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J Gerontol A Biol Sci Med Sci. 2015 Jun;70(6):757-63. doi: 10.1093/gerona/glu184. Epub 2014 Oct 18.

Low 25-hydroxyvitamin D concentrations predict incident depression in well-functioning older adults: the health, aging, and body composition study.

Author information

1
Department of Internal Medicine-Gerontology and Geriatric Medicine and juwillia@wakehealth.edu.
2
Department of Internal Medicine-Gerontology and Geriatric Medicine and.
3
Department of Epidemiology, University of Pittsburgh, Pennsylvania.
4
Department of Psychiatry, University of California, San Francisco.
5
Department of Biostatistics and Epidemiology, University of Tennessee Health Sciences, Memphis.
6
Department of Epidemiology and Biostatistics, University of California, San Francisco.
7
National Institute of Aging, Baltimore, Maryland.

Abstract

BACKGROUND:

Cross-sectional studies suggest that low 25-hydroxyvitamin D (25[OH]D) may be a risk factor for depression; however, there are few prospective studies. We examined the association between 25(OH)D and depressive symptoms in community-dwelling persons aged 70-79 years in the Health, Aging, and Body Composition (Health ABC) Study (n = 2598).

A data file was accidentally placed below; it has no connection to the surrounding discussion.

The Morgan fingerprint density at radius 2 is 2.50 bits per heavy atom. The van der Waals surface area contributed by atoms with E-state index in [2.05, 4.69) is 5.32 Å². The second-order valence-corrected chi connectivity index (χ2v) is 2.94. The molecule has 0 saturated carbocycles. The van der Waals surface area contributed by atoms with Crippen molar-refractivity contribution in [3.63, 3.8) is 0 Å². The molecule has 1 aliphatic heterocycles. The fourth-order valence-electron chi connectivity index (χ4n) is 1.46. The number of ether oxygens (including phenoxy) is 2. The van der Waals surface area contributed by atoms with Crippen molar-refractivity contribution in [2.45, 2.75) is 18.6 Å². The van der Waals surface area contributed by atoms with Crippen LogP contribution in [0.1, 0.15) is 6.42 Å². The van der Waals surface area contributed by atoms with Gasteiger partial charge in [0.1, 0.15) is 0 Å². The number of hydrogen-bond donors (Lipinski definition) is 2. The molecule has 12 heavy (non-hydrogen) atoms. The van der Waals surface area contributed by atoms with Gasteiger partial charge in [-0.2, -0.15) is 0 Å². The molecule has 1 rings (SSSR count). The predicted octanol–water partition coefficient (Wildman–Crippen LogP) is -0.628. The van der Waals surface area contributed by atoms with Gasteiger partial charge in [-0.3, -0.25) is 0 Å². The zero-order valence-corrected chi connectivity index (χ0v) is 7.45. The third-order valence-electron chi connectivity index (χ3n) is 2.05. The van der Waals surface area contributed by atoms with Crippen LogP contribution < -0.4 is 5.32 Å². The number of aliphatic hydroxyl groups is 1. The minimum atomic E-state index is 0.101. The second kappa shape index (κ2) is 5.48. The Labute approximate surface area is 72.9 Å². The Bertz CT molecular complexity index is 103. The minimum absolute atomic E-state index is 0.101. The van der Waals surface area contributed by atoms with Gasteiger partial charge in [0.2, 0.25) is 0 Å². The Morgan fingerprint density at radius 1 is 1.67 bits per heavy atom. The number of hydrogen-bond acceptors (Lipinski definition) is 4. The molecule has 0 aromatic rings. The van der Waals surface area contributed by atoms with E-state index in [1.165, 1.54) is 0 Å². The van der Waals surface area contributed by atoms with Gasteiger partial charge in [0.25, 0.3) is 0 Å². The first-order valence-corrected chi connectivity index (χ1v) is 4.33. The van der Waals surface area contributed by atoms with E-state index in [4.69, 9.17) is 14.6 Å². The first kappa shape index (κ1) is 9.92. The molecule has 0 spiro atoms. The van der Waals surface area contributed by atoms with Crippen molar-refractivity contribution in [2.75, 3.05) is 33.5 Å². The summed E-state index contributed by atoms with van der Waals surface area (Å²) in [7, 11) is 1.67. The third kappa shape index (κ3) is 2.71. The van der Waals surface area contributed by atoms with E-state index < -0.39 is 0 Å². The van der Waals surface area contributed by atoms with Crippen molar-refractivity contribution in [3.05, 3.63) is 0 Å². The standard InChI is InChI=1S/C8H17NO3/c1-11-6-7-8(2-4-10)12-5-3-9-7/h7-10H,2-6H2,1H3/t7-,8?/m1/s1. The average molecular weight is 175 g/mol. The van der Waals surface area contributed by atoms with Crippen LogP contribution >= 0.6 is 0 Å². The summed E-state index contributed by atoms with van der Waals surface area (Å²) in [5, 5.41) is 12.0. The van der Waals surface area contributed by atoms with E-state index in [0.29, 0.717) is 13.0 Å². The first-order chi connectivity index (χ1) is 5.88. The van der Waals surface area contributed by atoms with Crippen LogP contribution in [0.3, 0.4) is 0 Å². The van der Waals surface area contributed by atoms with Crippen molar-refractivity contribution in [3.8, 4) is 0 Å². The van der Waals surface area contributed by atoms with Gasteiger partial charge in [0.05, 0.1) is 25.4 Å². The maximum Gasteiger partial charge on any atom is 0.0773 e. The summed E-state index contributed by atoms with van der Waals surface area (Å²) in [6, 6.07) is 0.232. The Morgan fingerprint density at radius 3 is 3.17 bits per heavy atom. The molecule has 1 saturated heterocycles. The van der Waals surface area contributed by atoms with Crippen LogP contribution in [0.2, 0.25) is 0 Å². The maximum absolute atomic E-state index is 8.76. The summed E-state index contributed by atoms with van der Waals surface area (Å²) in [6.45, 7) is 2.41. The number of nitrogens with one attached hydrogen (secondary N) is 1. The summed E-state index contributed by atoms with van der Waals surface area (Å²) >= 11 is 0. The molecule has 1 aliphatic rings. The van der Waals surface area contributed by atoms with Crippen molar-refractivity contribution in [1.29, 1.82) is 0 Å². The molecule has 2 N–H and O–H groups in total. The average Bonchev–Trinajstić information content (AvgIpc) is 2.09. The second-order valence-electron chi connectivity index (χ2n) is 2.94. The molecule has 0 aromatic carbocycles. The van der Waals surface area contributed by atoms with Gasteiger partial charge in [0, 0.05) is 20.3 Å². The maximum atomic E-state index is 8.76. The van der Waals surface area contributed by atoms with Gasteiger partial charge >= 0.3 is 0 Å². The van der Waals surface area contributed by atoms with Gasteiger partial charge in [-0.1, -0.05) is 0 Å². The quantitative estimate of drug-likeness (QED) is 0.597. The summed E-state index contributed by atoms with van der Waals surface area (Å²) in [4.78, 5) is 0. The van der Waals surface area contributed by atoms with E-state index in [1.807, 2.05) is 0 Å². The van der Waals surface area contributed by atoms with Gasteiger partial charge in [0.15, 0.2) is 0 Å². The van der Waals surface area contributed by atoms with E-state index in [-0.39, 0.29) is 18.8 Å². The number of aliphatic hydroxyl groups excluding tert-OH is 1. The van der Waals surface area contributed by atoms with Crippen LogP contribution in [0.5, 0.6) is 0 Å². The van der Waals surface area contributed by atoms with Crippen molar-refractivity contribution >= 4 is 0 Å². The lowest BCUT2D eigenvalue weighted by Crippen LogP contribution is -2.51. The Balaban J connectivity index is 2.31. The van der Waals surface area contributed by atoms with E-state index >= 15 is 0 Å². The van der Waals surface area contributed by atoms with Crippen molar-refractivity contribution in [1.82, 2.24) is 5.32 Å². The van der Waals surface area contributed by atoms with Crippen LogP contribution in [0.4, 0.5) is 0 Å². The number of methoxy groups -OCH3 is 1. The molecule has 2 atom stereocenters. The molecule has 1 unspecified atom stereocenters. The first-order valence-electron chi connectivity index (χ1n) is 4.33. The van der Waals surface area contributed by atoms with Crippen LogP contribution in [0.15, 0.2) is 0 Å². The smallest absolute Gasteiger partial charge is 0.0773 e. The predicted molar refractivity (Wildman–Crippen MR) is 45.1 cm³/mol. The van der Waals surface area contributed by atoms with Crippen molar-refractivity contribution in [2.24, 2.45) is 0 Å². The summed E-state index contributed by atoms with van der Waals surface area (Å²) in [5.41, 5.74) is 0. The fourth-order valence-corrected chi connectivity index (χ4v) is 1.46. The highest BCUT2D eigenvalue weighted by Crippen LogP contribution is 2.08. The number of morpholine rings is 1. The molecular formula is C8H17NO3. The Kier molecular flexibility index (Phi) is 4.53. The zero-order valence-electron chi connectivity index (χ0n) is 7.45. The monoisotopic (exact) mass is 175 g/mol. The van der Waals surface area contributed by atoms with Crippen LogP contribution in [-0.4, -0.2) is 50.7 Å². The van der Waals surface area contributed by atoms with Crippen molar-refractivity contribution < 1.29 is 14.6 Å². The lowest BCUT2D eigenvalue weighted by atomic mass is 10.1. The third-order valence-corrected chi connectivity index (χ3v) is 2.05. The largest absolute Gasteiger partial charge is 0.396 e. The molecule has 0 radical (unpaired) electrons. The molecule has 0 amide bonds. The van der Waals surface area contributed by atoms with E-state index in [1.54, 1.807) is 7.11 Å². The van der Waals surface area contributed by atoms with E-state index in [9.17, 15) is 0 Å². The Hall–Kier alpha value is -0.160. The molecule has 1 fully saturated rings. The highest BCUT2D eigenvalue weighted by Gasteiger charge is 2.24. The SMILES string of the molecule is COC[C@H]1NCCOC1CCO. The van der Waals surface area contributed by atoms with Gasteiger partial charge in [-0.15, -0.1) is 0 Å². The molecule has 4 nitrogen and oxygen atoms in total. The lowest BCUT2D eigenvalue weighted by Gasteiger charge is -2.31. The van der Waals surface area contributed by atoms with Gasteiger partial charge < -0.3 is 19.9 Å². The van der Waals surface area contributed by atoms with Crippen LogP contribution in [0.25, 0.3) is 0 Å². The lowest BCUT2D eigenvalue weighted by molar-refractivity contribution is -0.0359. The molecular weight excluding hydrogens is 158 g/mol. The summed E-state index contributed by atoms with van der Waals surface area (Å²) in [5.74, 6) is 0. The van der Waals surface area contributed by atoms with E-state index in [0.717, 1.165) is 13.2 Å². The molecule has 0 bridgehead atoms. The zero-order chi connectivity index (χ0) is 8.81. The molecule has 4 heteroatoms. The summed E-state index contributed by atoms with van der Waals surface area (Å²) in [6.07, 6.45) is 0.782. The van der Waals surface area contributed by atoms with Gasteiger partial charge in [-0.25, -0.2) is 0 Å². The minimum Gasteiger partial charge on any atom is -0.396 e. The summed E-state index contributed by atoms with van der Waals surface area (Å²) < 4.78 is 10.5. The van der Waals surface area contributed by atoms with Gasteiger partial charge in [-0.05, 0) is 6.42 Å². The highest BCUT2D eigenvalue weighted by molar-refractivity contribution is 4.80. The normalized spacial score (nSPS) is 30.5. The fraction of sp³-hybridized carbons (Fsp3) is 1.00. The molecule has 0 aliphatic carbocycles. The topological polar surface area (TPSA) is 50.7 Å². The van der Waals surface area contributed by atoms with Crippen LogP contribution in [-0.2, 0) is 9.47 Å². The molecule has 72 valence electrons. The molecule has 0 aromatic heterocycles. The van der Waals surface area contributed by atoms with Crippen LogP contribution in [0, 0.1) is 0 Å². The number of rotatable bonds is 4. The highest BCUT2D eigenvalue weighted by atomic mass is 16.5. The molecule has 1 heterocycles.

METHODS:

Depressive symptoms were assessed using the Center for Epidemiologic Studies-Depression Scale (CES-D) at baseline and 2-, 3- and 4-year follow-up. Serum 25(OH)D was measured at 1-year follow-up and categorized as <20, 20-<30, and ≥30 ng/mL. Mixed models were used to examine change in CES-D scores according to 25(OH)D categories. The association between 25(OH)D categories and incident depression (CES-D short score ≥10 or antidepressant medication use) were assessed using Cox proportional hazards models. Analyses were adjusted for socio-demographic and behavioral characteristics, season, and chronic conditions.

RESULTS:

Thirty-three percent of participants had 25(OH)D <20ng/mL. Serum 25(OH)D was not associated with CES-D scores at baseline (p = .51); however, CES-D scores increased over time and were significantly associated with 25(OH)D at 2-year (p = .003) and 4-year follow-up (p < .001). Among 2,156 participants free of depression at the 1-year follow-up, the cumulative incidence of depression was 26.9%. Participants with 25(OH)D <20ng/mL were at greater risk of developing depression (HR [95% CI]: 1.65 [1.23-2.22]) over 4 years of follow-up compared with those with 25(OH)D ≥30ng/mL.

CONCLUSION:

Low 25(OH)D was independently associated with a greater increase in depressive symptom scores and incident depression in community-dwelling older adults.

KEYWORDS:

Depression; Epidemiology; Nutrition.; Risk factors

PMID:
25326643
PMCID:
PMC4447802
DOI:
10.1093/gerona/glu184
[Indexed for MEDLINE]
Free PMC Article

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